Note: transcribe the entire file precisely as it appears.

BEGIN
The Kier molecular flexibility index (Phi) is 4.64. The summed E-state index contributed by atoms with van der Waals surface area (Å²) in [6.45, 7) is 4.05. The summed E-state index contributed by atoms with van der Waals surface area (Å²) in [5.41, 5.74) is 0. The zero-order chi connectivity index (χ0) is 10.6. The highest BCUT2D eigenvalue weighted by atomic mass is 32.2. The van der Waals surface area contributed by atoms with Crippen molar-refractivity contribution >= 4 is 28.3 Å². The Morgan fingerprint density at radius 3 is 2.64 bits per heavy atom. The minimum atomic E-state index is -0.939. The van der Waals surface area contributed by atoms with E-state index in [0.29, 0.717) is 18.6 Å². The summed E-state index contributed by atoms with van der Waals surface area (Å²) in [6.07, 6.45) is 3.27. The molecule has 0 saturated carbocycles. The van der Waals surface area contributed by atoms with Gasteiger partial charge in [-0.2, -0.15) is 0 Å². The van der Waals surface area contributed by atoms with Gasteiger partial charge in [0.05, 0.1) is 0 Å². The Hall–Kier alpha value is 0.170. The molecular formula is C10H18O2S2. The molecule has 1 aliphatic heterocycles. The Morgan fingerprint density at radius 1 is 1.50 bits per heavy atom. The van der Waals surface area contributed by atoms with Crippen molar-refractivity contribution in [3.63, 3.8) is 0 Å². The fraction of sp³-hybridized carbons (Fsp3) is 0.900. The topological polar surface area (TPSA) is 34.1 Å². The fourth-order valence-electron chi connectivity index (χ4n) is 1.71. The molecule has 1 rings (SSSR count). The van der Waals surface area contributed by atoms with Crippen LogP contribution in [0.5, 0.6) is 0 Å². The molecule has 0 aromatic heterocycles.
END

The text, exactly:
The Kier molecular flexibility index (Phi) is 4.64. The summed E-state index contributed by atoms with van der Waals surface area (Å²) in [6.45, 7) is 4.05. The summed E-state index contributed by atoms with van der Waals surface area (Å²) in [5.41, 5.74) is 0. The zero-order chi connectivity index (χ0) is 10.6. The highest BCUT2D eigenvalue weighted by atomic mass is 32.2. The van der Waals surface area contributed by atoms with Crippen molar-refractivity contribution >= 4 is 28.3 Å². The Morgan fingerprint density at radius 3 is 2.64 bits per heavy atom. The minimum atomic E-state index is -0.939. The van der Waals surface area contributed by atoms with E-state index in [0.29, 0.717) is 18.6 Å². The summed E-state index contributed by atoms with van der Waals surface area (Å²) in [6.07, 6.45) is 3.27. The molecule has 0 saturated carbocycles. The van der Waals surface area contributed by atoms with Gasteiger partial charge in [-0.2, -0.15) is 0 Å². The van der Waals surface area contributed by atoms with Gasteiger partial charge in [0.05, 0.1) is 0 Å². The Hall–Kier alpha value is 0.170. The molecular formula is C10H18O2S2. The molecule has 1 aliphatic heterocycles. The Morgan fingerprint density at radius 1 is 1.50 bits per heavy atom. The van der Waals surface area contributed by atoms with Crippen molar-refractivity contribution in [3.63, 3.8) is 0 Å². The fraction of sp³-hybridized carbons (Fsp3) is 0.900. The topological polar surface area (TPSA) is 34.1 Å². The fourth-order valence-electron chi connectivity index (χ4n) is 1.71. The molecule has 1 rings (SSSR count). The van der Waals surface area contributed by atoms with Crippen LogP contribution in [0.5, 0.6) is 0 Å². The molecule has 0 aromatic heterocycles.